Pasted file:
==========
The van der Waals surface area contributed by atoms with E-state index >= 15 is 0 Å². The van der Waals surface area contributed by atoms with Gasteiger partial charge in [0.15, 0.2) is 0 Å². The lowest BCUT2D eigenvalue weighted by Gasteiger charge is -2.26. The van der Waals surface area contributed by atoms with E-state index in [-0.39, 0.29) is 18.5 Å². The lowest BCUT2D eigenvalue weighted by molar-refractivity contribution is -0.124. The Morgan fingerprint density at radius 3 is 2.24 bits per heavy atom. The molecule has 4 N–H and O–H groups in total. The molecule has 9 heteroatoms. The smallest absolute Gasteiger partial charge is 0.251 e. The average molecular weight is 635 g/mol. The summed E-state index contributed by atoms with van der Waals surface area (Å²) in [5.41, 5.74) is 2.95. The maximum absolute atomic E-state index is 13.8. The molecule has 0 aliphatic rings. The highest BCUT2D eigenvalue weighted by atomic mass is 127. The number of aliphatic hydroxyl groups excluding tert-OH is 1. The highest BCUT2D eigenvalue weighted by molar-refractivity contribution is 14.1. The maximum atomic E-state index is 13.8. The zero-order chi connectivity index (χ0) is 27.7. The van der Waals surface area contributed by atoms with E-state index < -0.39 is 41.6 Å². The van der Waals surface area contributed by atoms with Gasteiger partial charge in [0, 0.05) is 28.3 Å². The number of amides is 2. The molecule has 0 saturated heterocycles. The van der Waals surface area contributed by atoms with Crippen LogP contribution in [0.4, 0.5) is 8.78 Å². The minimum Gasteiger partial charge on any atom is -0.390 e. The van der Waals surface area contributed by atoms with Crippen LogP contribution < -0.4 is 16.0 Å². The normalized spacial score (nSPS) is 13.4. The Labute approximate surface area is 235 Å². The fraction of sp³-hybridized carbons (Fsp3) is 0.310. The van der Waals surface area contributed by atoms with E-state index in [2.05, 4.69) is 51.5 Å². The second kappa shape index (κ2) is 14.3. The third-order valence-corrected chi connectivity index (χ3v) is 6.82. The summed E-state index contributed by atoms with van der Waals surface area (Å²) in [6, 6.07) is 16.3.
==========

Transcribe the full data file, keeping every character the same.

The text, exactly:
The van der Waals surface area contributed by atoms with E-state index >= 15 is 0 Å². The van der Waals surface area contributed by atoms with Gasteiger partial charge in [0.15, 0.2) is 0 Å². The lowest BCUT2D eigenvalue weighted by Gasteiger charge is -2.26. The van der Waals surface area contributed by atoms with E-state index in [-0.39, 0.29) is 18.5 Å². The lowest BCUT2D eigenvalue weighted by molar-refractivity contribution is -0.124. The Morgan fingerprint density at radius 3 is 2.24 bits per heavy atom. The molecule has 4 N–H and O–H groups in total. The molecule has 9 heteroatoms. The smallest absolute Gasteiger partial charge is 0.251 e. The average molecular weight is 635 g/mol. The summed E-state index contributed by atoms with van der Waals surface area (Å²) in [5.41, 5.74) is 2.95. The maximum absolute atomic E-state index is 13.8. The molecule has 0 aliphatic rings. The highest BCUT2D eigenvalue weighted by atomic mass is 127. The number of aliphatic hydroxyl groups excluding tert-OH is 1. The highest BCUT2D eigenvalue weighted by molar-refractivity contribution is 14.1. The maximum atomic E-state index is 13.8. The zero-order chi connectivity index (χ0) is 27.7. The van der Waals surface area contributed by atoms with E-state index < -0.39 is 41.6 Å². The van der Waals surface area contributed by atoms with Gasteiger partial charge in [0, 0.05) is 28.3 Å². The number of amides is 2. The molecule has 0 saturated heterocycles. The van der Waals surface area contributed by atoms with Crippen LogP contribution in [0.4, 0.5) is 8.78 Å². The minimum Gasteiger partial charge on any atom is -0.390 e. The van der Waals surface area contributed by atoms with Crippen LogP contribution < -0.4 is 16.0 Å². The normalized spacial score (nSPS) is 13.4. The Labute approximate surface area is 235 Å². The fraction of sp³-hybridized carbons (Fsp3) is 0.310. The van der Waals surface area contributed by atoms with E-state index in [2.05, 4.69) is 51.5 Å². The second kappa shape index (κ2) is 14.3. The third-order valence-corrected chi connectivity index (χ3v) is 6.82. The summed E-state index contributed by atoms with van der Waals surface area (Å²) in [6, 6.07) is 16.3.